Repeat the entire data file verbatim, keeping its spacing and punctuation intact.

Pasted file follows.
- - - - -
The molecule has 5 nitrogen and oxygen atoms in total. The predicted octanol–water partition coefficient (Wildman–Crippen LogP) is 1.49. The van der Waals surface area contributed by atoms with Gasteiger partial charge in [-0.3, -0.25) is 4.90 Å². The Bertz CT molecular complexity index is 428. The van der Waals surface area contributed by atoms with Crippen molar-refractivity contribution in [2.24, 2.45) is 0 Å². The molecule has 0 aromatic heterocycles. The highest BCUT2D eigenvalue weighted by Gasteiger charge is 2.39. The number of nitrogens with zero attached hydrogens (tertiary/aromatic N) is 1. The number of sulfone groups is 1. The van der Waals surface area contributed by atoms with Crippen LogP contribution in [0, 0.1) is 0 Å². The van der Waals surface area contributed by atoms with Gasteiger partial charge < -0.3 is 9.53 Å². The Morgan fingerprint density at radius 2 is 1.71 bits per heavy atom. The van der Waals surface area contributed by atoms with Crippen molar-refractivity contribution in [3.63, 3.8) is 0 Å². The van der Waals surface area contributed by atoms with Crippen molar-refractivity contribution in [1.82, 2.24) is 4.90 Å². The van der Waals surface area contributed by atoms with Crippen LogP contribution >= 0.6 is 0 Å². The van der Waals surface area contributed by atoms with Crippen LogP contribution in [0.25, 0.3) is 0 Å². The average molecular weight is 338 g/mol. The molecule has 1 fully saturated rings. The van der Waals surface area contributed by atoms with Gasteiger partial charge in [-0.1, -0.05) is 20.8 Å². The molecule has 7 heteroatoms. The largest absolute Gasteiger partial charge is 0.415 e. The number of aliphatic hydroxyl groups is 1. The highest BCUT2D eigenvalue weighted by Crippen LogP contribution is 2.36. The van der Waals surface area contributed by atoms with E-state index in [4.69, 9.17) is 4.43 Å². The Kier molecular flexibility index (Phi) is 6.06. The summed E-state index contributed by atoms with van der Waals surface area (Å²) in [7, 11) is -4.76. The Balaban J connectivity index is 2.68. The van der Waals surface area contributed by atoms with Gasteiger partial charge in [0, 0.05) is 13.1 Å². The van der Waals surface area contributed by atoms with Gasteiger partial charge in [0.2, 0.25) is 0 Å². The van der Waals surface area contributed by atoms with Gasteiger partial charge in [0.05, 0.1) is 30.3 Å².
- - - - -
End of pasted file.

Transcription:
The molecule has 5 nitrogen and oxygen atoms in total. The predicted octanol–water partition coefficient (Wildman–Crippen LogP) is 1.49. The van der Waals surface area contributed by atoms with Gasteiger partial charge in [-0.3, -0.25) is 4.90 Å². The Bertz CT molecular complexity index is 428. The van der Waals surface area contributed by atoms with Crippen molar-refractivity contribution in [2.24, 2.45) is 0 Å². The molecule has 0 aromatic heterocycles. The highest BCUT2D eigenvalue weighted by Gasteiger charge is 2.39. The number of nitrogens with zero attached hydrogens (tertiary/aromatic N) is 1. The number of sulfone groups is 1. The van der Waals surface area contributed by atoms with Crippen LogP contribution in [0, 0.1) is 0 Å². The van der Waals surface area contributed by atoms with Gasteiger partial charge < -0.3 is 9.53 Å². The Morgan fingerprint density at radius 2 is 1.71 bits per heavy atom. The van der Waals surface area contributed by atoms with Crippen molar-refractivity contribution in [3.63, 3.8) is 0 Å². The van der Waals surface area contributed by atoms with Crippen molar-refractivity contribution in [1.82, 2.24) is 4.90 Å². The van der Waals surface area contributed by atoms with Crippen LogP contribution >= 0.6 is 0 Å². The van der Waals surface area contributed by atoms with Crippen LogP contribution in [0.25, 0.3) is 0 Å². The average molecular weight is 338 g/mol. The molecule has 1 fully saturated rings. The van der Waals surface area contributed by atoms with Gasteiger partial charge in [-0.1, -0.05) is 20.8 Å². The molecule has 7 heteroatoms. The largest absolute Gasteiger partial charge is 0.415 e. The number of aliphatic hydroxyl groups is 1. The highest BCUT2D eigenvalue weighted by Crippen LogP contribution is 2.36. The van der Waals surface area contributed by atoms with E-state index in [4.69, 9.17) is 4.43 Å². The Kier molecular flexibility index (Phi) is 6.06. The summed E-state index contributed by atoms with van der Waals surface area (Å²) in [7, 11) is -4.76. The Balaban J connectivity index is 2.68. The van der Waals surface area contributed by atoms with Gasteiger partial charge in [0, 0.05) is 13.1 Å². The van der Waals surface area contributed by atoms with Gasteiger partial charge in [0.2, 0.25) is 0 Å². The van der Waals surface area contributed by atoms with Gasteiger partial charge in [0.05, 0.1) is 30.3 Å².